It makes me want to go back to bed.

Wednesday, June 20, 2007

Erin's 100th Post Retrospective

It all started one hot, boring day in June 2006. I was three days into my first summer of freedom in twelve years, and I was getting tired of wandering around the house in circles.

My, it's amazing how things just don't change.

1. Vegas is still a miserable, smoggy, soul-searing, apathetic, lethargic, sun-baked hell-hole after about 10 in the morning.

2. I still don't have much more going on than meals and naps.

3. I still weigh the same as at this time last summer.

4. I think my skin cancer is back.

But if that was the whole story, there would be no reason for this blog to exist. Let's see what else happened over the last 100 posts:

There were lots of great vacations, with lots of great pictures. Click here, here, and here for cool, refreshing photos from the Sierras.

Last August, Tyson wanted some pictures for Tracy, an old friend from high school.

In September, we had a little poster contest. The second poster from the top was declared the winner.

In December, we got snowed on and said goodbye to the beach house.

Things were pretty boring around here until the end of February, with the debut of the a series of participation exercises. Soon dubbed Audience Participation Monday, these activities quickly became the highlight of this blog.

April brought a potential Spring Break crisis and a new job for next year.

May consisted almost exclusively of Audience Participation Mondays, and June, well, scroll down to reminisce about June. It's all still there.

I just want to give a shout out to all my readers who have been there from the very beginning--Tyson, my sister, and my moms. Without their support, this would probably have been another one of those "ehhhh" projects that sounded good, but never got off the ground. And for everyone else--Tammy, Erica, Elaine, Brannon, Michael, Billyfish, J--I'm glad you showed up and stuck around. (With apologies to anyone I may have forgotten. I can always add you in, good as new, and nobody will know the difference.)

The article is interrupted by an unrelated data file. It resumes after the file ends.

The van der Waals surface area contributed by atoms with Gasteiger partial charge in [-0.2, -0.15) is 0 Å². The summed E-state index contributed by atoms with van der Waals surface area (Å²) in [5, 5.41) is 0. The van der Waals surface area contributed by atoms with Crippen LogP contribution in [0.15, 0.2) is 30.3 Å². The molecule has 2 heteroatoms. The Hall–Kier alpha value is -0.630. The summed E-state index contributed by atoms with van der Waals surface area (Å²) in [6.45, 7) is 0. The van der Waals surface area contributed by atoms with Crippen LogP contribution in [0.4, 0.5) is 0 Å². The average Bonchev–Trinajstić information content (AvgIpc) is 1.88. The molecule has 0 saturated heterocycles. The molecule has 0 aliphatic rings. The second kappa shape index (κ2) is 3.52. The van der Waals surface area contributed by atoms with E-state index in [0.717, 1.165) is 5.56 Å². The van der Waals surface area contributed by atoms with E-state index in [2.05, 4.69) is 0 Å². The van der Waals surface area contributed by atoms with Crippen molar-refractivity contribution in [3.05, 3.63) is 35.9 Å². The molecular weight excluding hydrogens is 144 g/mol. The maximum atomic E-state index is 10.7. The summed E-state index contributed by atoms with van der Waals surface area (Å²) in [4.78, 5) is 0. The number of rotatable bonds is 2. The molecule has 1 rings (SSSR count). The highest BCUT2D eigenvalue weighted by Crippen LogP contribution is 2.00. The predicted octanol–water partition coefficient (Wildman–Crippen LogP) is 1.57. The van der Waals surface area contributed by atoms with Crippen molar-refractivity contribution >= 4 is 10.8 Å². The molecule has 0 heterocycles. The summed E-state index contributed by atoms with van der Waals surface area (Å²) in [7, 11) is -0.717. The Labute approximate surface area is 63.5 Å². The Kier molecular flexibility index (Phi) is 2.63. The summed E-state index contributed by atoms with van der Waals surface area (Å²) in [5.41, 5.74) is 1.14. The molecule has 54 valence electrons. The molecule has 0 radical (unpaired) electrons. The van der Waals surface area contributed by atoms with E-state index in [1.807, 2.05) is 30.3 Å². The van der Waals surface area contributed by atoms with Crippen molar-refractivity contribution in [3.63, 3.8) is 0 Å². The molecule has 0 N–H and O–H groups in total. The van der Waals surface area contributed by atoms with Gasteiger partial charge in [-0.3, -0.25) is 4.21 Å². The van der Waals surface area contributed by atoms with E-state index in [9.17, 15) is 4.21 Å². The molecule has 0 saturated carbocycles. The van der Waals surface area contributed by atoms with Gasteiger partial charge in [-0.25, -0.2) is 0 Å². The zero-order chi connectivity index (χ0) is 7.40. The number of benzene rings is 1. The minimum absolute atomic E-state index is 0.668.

Here's to another 100 posts.

Tuesday, June 19, 2007

Are you ready?

Something very significant is coming up!

No, it's not Tyson's passport in the mail (although we're crossing our fingers that it arrives tomorrow, seeing as he's scheduled to fly out Thursday morning).

If you've been following the numbers in the column on the right, you might notice that this is the 99th post on my blog.

In case you're wondering, the traditional 100th post gift is hundred-dollar bills, but if you're strapped for cash, I'd accept your humble comments.

And check back here soon for my 100th Post Erin's Blog Retrospective, probably coming tomorrow!

"I'm totally going to the gym every day for the next 5 weeks," Day 2

So it's Day 2 of my nefarious plan to rid my body of unwanted mass so that I can buy new, smaller clothing, and, let me tell you, it sort of sucks.

I've done all this work, like trying to do step aerobics moves (requiring me to count and differentiate right and left--at the same time!) while also simultaneously using hand weights, then attending an uninspiring pilates class that left my midsection trembling like a Jell-o mold, then furiously riding a bicycle that steadfastly refused to go anywhere...

...and I still can't wear most of my pants. So now I'm just tired, achy, chafed, sweaty, and fat, which is two adjectives more than I was at this time on Sunday (tired and sweaty are par for the course around here on summer afternoons), with no benefits. Where is the instant sexiness and energy promised to me by the diet-and-exercise people? Where is the tighter, less jiggly ass? The firm, pert bosom? The sculpted abs? Not to mention the overwhelming feelings of joy and empowerment. I paid my dues. Now how 'bout a little something in return?

What they don't tell you is that sometimes all you get is tired, achy, chafed, sweaty. And, if you're watching what you eat, bitchy from lack of cookies. Try putting that on a poster and using it to sell gym memberships.

On the brighter side, I think I rode harder than the very pregnant woman next to me in cycle class this morning. Go, me!